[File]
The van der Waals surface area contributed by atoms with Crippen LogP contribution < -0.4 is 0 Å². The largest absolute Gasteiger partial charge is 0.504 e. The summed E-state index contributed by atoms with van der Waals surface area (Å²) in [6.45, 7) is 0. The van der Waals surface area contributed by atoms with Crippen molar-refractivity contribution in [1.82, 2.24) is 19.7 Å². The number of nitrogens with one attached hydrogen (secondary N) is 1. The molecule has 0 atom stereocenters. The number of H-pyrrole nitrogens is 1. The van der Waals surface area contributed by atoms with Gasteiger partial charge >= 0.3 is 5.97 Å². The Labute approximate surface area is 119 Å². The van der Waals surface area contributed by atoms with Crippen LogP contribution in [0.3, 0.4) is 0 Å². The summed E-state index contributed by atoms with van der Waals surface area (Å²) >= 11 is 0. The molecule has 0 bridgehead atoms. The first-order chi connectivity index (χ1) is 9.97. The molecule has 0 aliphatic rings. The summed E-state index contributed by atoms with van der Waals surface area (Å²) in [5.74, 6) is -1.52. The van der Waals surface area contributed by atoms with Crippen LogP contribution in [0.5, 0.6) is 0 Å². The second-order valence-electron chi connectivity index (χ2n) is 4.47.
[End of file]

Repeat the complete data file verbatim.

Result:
The van der Waals surface area contributed by atoms with Crippen LogP contribution < -0.4 is 0 Å². The largest absolute Gasteiger partial charge is 0.504 e. The summed E-state index contributed by atoms with van der Waals surface area (Å²) in [6.45, 7) is 0. The van der Waals surface area contributed by atoms with Crippen molar-refractivity contribution in [1.82, 2.24) is 19.7 Å². The number of nitrogens with one attached hydrogen (secondary N) is 1. The molecule has 0 atom stereocenters. The number of H-pyrrole nitrogens is 1. The van der Waals surface area contributed by atoms with Gasteiger partial charge >= 0.3 is 5.97 Å². The Labute approximate surface area is 119 Å². The van der Waals surface area contributed by atoms with Crippen LogP contribution in [0.3, 0.4) is 0 Å². The summed E-state index contributed by atoms with van der Waals surface area (Å²) >= 11 is 0. The molecule has 0 bridgehead atoms. The first-order chi connectivity index (χ1) is 9.97. The molecule has 0 aliphatic rings. The summed E-state index contributed by atoms with van der Waals surface area (Å²) in [5.74, 6) is -1.52. The van der Waals surface area contributed by atoms with Crippen LogP contribution in [0.5, 0.6) is 0 Å². The second-order valence-electron chi connectivity index (χ2n) is 4.47.